Nic Chalmers is a writer, dramaturg, performer and visual artist based in London.


Nic is interested in the mechanisms of control employed in both public and private spheres,  and in the individual’s quest for their most authentic self. With reference to the ancient Greek notion of Ekstasis (literally meaning to stand beside oneself) and Julia Kristeva’s essays on abjection, much of her work explores the idea that trauma of any kind is an event looking to be experienced, and that it can lead to the creation of a false self of which the afflicted may become an accomplished performer. She’s interested in how we attempt to modify our own and others’ behaviour; in the psychological concept of mirroring; and in the collapse of practiced behaviour – in our experiences of falling, catching, recovering, changing.    

In terms of performance-making, Nic is interested in using the voice polyphonically to convey a plurality of self by means of artificially rendered ‘solo choruses’. She’s interested in counterpoint as a means of driving narrative – in how the composition of a musical fugue might be applied to text, such that meaning is revealed contrapuntally through the changing arrangements of words – and in theatricality as an apparatus.

Nic’s writing is deeply rooted in the body; she looks for ways in which to give tendons, muscles, joints, vessels and internal organs to the barely perceptible, inarticulable matters around us, and it’s partly by hijacking choreographic form, kinaesthetic description and anatomical detail that she attempts to do that. She’s interested in how we move in and out of states – never quite leaving, never quite arriving – and in what we can discover about a subject matter by inventing its materiality. By bringing hyper-awareness to automatic movement, she hopes to heighten sensory imagining in her audiences.

All her work is in some sense an exploration of the ways in which we internalise and struggle to control chaos, and what happens when that chaos ceases to be containable. Working to the principle that a subject will reveal its own form – opera, spoken word, experimental essay, moving image, collage etc. – she applies this idea not only to a work as a whole, but also to the structures within, so that a single piece might shift in form depending on the most appropriate (or inappropriate) mode of address. What she produces for performance is less a conventional script, therefore, and more a form of text-movement-sound notation: a ‘not-play’ play.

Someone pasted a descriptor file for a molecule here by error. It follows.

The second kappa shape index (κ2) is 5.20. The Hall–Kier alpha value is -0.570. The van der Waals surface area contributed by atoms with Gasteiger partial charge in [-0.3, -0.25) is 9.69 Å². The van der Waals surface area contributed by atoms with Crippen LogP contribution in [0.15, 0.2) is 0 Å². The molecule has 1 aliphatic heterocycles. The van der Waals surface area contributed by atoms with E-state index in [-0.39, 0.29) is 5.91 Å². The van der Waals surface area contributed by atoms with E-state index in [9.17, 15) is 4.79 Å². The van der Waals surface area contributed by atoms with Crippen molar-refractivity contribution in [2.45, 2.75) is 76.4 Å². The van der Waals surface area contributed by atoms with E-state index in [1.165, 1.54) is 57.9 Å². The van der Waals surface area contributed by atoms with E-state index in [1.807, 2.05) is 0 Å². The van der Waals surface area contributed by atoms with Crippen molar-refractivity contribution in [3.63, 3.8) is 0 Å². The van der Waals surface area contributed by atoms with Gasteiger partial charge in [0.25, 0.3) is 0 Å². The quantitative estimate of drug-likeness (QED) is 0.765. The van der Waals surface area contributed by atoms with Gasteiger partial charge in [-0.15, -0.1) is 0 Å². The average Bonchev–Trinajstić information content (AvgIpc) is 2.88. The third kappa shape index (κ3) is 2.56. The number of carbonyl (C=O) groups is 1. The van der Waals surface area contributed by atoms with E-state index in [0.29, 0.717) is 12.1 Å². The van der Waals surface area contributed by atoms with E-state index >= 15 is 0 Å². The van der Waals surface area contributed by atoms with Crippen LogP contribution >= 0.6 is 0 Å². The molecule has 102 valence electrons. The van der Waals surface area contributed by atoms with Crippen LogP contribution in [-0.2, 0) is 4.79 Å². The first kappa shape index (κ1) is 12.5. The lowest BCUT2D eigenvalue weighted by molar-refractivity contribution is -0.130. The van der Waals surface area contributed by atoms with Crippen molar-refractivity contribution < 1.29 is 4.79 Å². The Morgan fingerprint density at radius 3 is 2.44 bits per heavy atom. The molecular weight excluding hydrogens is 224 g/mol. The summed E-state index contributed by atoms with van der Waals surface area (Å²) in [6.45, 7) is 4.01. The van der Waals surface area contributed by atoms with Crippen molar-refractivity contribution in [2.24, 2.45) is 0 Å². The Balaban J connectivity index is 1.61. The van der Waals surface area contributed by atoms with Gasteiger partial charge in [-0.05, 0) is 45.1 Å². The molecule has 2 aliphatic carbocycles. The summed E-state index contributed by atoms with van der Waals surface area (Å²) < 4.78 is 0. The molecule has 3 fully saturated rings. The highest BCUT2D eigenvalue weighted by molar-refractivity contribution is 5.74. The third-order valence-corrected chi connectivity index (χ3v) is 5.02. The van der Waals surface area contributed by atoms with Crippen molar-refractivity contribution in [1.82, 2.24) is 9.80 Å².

Following a period of R&D funded by the Royal Opera House, Nic was commissioned by Nordland Teater, Norway, to write a libretto on the subject of sex trafficking for composer Emma-Ruth Richards. In February 2017, they showcased this work at the ICA as part of Mahogany Opera Group’s Various Stages Festival 2017. On the same subject, she wrote the text for a vocal score by Emma-Ruth Richards for NOTES TO THE NEW GOVERNMENT, part of Southbank Centre’s 2015 Changing Britain festival.

Between 2013 and 2015, Nic was one half of performance duo Dickson & Chalmers. Pieces included DIRECTIONS FOR TAKING CONTROL and HOW TO MAKE TWO OUTFITS OUT OF ONE, with residencies at BAC and Q-O2, Brussels, and funding from PRS for Music Foundation. In 2011, she wrote, directed and performed in ALL ERASABLE, a SPILL National Platform commission, and between 2009 and 2010, she wrote and performed BETWEEN MY FACE AND THE WALL at Camden People’s Theatre and Tristan Bates Theatre festivals. From 2004 to 2006, Nic was an associate artist of InForm Theatre (now Rough Fiction), co-devising and performing in three of their shows, one of which was nominated for a Fringe First at the 2005 Edinburgh Fringe Festival and went on to open NSDF in 2006.

Nic is also a visiting practitioner on the MA Performance Design and Practice at Central Saint Martins College of Art & Design, and a visual artist. She is currently developing a theatre piece.

Education includes an MA in Performance Design and Practice (distinction) from Central Saint Martins College of Art & Design, and a BA in Drama and Theatre Studies (first) from Royal Holloway University of London.  

Photo: Roxane Herve

Photo: Roxane Herve